Jesus reveals this fact with a story in Matt. 25:31-46, where he tells about when he will return and judge the nations, including us. In this story, Jesus separated the crowd not based on what they believed about love, but how they practiced it. And in practicing love for the prisoner, the hungry, the poor, the outcast of their society, the sheep were actually practicing love toward God but didn’t even realize it.

By loving the most unlovable, the sheep were getting to know and spend time with their Creator, their redeemer, with Jesus himself.

Now I don’t mean for this sermon to be a guilt trip or to make us feel bad for how much we don’t love,
But rather awaken us to the truth that love lives not in our Sunday school rooms, but in our, offices, and jobs and classrooms;
not in our thoughts and dreams, but in our daily routines,
and not simply in our study but how we live towards our enemy.

If living out love were easy, then Christ had no need to die for the love’s sake, but exactly because God suffered and took on our burden, he has made the life of love a real possibility.

Matthew 25:31-46 Remixed: Martha the Goat, Mary the Sheep

Allow me to share this experience I had with a few weeks ago visiting Martha and Mary.

Now let me tell you, these two woman are from worlds separate. Martha a southern bell spent her entire life working in the ministry. Martha’s presence was like you would expect it to be, warm and welcoming. I found conversation with Martha easy for she knew the religious jargon well and could spin a story with the best of them.

Mary on the other hand, well, let’s just say she was a little rough around the edges. She spent most of her adult life working with people that our society had long ago forgotten.

When she coughed the entire room shook so hard that I thought an earthquake had hit. Direct and to the point, this northerner told me all about her life working with prostitutes, inmates, the homeless, HIV/AIDS victims, and the dying. Although uncomfortable in her presence, I was awestruck by her life and stories.

Now to the unbelievable part. I feel like I have to prepare you, because of what both of these women shared with me. Mary called it a parousia experience. Martha, being southerner said it was a par-oui-sia. Either way, both of them told me that, get this, Jesus had visited them.

While visiting Martha the minister, I would have never of guessed it though. Upon crossing the threshold into her home I was overwhelmed by this sense of darkness. The outside of her house was gorgeous, and the inside even more beautiful. Her kitchen table sat overwhelmed with a feast, untouched and unchanged since it had been set. Gray engulfed the entire home though.

I don’t remember her home being like that the first time I had visited her.

I found Martha’s demeanor morose. You would’ve never been able to tell she was surrounded by such beauty by the way she moped around, dragging her feet as if the entire world sat upon her shoulders

She told me that she was broken hearted, surrounded by such goodness but unable to enjoy it.

I myself was utterly confused,

“what happened” I investigated.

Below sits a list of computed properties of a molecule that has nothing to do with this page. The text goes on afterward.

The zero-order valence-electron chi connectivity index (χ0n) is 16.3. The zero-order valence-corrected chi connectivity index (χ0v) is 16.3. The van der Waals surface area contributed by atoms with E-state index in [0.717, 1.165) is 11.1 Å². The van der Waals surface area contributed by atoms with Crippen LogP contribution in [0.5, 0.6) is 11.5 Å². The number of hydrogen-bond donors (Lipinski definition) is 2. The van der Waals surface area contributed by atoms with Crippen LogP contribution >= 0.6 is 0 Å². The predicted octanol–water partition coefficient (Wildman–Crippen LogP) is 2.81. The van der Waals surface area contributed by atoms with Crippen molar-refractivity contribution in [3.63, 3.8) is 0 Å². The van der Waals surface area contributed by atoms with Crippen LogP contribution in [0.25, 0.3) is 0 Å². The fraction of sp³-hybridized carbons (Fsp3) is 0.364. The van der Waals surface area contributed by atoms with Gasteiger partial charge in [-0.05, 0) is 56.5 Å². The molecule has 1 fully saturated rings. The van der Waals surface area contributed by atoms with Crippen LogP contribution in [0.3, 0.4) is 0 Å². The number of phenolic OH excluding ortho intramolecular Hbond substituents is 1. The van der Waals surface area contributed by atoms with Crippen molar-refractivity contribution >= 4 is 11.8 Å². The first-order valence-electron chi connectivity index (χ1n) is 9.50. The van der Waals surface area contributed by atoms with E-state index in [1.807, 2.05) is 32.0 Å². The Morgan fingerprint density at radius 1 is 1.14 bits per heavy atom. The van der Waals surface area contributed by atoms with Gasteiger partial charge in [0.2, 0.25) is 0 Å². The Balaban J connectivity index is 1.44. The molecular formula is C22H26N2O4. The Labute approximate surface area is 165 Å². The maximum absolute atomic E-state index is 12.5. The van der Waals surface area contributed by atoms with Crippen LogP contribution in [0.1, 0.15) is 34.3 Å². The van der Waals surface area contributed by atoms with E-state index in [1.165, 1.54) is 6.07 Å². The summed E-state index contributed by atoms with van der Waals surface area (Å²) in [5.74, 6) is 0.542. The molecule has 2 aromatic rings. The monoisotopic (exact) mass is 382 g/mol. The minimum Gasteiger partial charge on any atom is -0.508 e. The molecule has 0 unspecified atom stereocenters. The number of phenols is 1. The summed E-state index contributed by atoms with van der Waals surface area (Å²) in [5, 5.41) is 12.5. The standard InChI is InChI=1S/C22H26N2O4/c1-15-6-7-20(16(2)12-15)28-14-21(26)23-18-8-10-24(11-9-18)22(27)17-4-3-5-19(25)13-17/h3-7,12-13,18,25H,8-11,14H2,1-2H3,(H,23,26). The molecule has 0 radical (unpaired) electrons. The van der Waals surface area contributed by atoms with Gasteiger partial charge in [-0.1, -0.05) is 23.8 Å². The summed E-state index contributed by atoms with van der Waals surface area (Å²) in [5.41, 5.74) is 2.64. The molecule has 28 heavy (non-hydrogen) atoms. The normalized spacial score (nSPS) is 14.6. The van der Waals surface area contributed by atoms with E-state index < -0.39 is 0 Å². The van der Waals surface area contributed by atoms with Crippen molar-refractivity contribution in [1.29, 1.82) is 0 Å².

Apparently, a man came to visit her, and upon his arrival everything around and in her experienced a renewal. Martha herself was in rapture over it all, until the man came closer. She said she slightly recognized his face, “uncomely and dirty” she put it.

There was no placing it though, for all she knew, he could have been the street beggar she walked past every day on her way to church. He might have even been the child who she had given money to through a compassion ministry. The closer the man got to Martha, she said the more confused and uncomfortable she felt.

When the man finally spoke, the cloud was lifted from her eyes.
“Are you?” she muttered,
“I am.”

With those words, the realization sprung forth of who this man was. Martha’s head fell into her hands. She was ashamed she couldn’t recognize and in actuality felt at unease in the presence of the Son of Man. Her entire life devoted to understanding him, but never being with him it seems, so in the end, come to find out, she hardly knew Jesus.

She told me she struggled to find conversation and to even look at Jesus, because he felt like such a stranger to her, she told me she felt like,…I think it was… a goat or an ass.

I left Martha’s home overwhelmed with a sense of dread. It felt as if that place would have been better burnt to the ground then to sit in such hellish despair despite its beauty.

In the midst of trying to think through Martha’s story, I decided to go see Mary.

Her place too though, seemed oddly different. It was as if Extreme Makeover had taken Mary’s home and made it glorious. Unlike Martha’s, the door to Mary’s home was open so I just welcomed myself in.

I was taken a bit off guard by the party and the noise coming from the kitchen. People of all kinds sat around her table feasting on the bounty. One would have thought Thanksgiving had come early

Mary, in her direct way came over to me and simply told me, “he had come.”
“I’m sorry,” I retorted, “ who had come.”

“Well at first, I wasn’t sure. I thought it was Ed from down at the HIV clinic. Then I just knew it had to Jacky, my friend who lives underneath I35. But, I assure you, he wasn’t either, and he was both.”

She went on, “and as surely as you are confused by that, well, I know it was Jesus. “

“When I first saw him, I started making all kinds of noise thinking I was yelling out to one of my friends, but the closer he got the more I felt like I knew him, but not quite. You know I had seen and talked to him everyday on the streets of this city, so when he told me his name was Jesus, well I just figured that it was Jacky…see because she thinks she’s the Messiah.”

“You should have seen us, there I was talking to about 4 different people I thought I knew from off the streets and just couldn’t place it…and there Jesus was trying to convince me that he wasn’t really any of those people, and yet he was.”

Well, it wasn’t until I realized that I hadn’t coughed since the man showed up, that I began to notice what had happened. See, these old bones and this old house took on a new life. And with that revelation, well, I just believed. Jesus had visited me.”